We found several people willing to give him a ride to Payson, but none willing to haul him back. In spite of my assurances that a fellow walking in the mountains with a radiator will get a ride, he refused to try. He was fearful he wouldn't be able to get back. Fear was a big thing in this little dude's life. He was afraid to leave and afraid to stay. He had no business in the forest. I worried he would bring heat if not handled right.
He was traveling under the ironic moniker of Jefferson Shattsworth. I asked for ID which he provided. Having already contemplated the scatological humor of his name, I lost it when he walked into my camp the next morning and informed me he was an avid collector of animal excrement. What's more, he claimed to find a prize specimen of bear dung right outside his van. I was skeptical. I had seen no sign of bear nearer than three or four miles. Jeff proudly produced a sandwich baggie with his trophy inside. It was from Maya. The erstwhile Marlin Perkins had mistaken it for bear droppings because of the squirrel fur and fish bones. I nearly fell out of my chair laughing. He could not be persuaded that what he had was a sack of dog shit.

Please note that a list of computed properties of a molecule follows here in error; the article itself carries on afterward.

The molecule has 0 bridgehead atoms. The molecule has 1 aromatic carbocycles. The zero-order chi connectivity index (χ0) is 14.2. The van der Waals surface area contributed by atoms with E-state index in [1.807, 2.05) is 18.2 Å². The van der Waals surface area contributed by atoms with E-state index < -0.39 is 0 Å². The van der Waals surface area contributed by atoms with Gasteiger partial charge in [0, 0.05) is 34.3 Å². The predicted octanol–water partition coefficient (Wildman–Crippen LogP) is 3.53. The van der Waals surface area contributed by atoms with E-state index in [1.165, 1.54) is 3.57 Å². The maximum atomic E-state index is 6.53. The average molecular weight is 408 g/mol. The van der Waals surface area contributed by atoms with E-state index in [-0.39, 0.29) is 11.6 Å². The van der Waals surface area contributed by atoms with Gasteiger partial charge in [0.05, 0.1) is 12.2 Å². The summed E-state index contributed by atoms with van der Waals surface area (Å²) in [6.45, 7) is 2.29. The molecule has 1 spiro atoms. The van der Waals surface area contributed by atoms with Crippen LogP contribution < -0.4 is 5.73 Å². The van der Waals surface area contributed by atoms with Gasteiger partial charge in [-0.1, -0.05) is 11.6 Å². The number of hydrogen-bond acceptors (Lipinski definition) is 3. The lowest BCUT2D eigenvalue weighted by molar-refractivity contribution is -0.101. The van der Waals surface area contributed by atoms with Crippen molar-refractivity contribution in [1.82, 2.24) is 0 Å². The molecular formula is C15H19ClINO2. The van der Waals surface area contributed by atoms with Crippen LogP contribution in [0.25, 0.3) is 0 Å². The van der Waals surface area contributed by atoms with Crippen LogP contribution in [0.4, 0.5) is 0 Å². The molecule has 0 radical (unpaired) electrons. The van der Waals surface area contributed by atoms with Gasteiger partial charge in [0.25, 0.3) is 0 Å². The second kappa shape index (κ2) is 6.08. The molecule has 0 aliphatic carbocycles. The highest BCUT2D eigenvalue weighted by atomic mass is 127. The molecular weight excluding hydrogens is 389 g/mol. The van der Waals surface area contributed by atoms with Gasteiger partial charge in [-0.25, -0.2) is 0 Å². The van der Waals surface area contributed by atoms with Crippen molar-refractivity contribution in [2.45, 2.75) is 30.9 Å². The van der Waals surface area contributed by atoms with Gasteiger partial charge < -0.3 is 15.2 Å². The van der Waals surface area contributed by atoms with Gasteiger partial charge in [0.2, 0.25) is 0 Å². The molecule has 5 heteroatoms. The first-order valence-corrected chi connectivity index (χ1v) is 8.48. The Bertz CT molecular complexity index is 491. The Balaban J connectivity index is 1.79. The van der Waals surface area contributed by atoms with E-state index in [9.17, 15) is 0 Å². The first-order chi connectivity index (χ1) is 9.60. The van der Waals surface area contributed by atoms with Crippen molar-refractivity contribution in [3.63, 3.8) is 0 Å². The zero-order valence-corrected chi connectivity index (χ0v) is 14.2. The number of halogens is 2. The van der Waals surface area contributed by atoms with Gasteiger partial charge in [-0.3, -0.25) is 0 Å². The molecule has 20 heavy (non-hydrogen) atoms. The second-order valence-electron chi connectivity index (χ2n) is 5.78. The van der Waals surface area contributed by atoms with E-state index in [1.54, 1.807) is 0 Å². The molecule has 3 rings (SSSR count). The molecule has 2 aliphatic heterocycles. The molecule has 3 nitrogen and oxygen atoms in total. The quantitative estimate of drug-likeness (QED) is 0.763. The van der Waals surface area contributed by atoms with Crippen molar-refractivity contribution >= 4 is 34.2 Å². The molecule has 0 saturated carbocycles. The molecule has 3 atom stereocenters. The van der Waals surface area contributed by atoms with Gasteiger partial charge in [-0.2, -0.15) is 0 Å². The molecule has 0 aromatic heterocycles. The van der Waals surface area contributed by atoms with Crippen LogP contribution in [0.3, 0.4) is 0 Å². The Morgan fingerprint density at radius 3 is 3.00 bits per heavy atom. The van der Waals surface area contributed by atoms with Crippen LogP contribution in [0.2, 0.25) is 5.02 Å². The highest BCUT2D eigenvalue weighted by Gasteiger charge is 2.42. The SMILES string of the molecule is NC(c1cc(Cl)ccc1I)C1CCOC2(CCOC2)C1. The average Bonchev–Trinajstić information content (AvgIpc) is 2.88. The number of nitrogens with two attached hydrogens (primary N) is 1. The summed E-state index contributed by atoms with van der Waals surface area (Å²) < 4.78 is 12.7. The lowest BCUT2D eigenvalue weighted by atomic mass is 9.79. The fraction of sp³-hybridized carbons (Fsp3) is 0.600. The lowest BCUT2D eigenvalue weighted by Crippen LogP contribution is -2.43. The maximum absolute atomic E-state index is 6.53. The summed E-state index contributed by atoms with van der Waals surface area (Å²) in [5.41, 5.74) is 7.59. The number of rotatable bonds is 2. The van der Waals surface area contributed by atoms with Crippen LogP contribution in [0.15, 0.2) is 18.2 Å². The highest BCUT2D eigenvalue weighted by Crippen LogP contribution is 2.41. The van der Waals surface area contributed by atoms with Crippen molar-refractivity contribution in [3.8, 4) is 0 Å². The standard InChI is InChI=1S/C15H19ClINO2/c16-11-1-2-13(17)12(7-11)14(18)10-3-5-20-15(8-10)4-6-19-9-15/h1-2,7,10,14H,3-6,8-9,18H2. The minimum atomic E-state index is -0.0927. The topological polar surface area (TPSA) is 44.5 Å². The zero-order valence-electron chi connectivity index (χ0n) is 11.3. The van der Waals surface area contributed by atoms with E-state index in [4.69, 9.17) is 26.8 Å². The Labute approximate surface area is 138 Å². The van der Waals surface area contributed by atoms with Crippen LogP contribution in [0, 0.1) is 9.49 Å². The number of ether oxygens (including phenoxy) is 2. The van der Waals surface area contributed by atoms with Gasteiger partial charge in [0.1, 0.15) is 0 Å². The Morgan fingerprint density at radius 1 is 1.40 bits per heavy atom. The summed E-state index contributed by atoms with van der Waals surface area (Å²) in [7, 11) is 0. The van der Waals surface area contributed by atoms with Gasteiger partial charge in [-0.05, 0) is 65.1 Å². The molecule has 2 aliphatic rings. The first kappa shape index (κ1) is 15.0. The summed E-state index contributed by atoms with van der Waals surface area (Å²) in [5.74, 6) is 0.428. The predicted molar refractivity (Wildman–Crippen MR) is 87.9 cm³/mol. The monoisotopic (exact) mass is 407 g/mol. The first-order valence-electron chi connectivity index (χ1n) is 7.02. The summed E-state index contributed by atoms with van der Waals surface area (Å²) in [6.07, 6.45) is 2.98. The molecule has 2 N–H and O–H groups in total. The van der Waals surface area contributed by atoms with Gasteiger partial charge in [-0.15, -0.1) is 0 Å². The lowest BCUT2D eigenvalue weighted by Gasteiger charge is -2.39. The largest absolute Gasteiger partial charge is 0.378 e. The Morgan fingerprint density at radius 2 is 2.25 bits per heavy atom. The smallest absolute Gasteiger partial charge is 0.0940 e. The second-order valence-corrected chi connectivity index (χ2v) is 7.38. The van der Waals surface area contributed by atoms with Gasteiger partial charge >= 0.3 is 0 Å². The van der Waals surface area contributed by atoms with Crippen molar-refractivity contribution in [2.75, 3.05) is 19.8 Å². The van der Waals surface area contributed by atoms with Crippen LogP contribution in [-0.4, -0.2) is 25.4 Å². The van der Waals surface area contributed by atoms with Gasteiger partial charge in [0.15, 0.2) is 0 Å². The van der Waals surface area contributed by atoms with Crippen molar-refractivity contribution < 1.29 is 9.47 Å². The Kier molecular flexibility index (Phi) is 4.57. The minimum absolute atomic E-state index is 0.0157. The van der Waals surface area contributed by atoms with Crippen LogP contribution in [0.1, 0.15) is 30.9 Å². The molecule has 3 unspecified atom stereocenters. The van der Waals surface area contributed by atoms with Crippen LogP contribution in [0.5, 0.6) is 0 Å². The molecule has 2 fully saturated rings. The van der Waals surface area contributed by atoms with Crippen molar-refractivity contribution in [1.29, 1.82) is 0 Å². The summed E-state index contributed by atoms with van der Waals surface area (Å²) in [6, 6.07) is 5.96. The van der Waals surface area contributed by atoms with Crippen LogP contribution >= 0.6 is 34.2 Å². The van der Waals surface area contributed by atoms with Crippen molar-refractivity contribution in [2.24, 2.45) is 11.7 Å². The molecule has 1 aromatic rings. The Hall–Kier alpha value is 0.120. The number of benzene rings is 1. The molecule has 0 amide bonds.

Shattsworth spent the morning hanging around my camp and whining about his food supply and radiator. He kept mumbling “I'm going to die”. I couldn't make up my mind if he was serious or begging or looking for sympathy. Some people wig out when they get too far from their comfort system. I asked him what kind of gear he was carrying. They guy had fishing gear and a camp stove. All he was lacking was know how and confidence.
I took him to my favorite spot and taught him everything I had learned about trout fishing at Bear Canyon Lake. I was stymied that even though he appeared to be doing everything exactly as I did, in two hours he hadn't got a nibble, while I had caught my limit of six nice trout. I'd seen this kind of thing before, and I swear, some people just can't catch a fish. While I was hauling one after another in to shore, he just sat there looking dejected. I suppose when it comes to angling, like everything else in life, attitude is important. You gotta believe.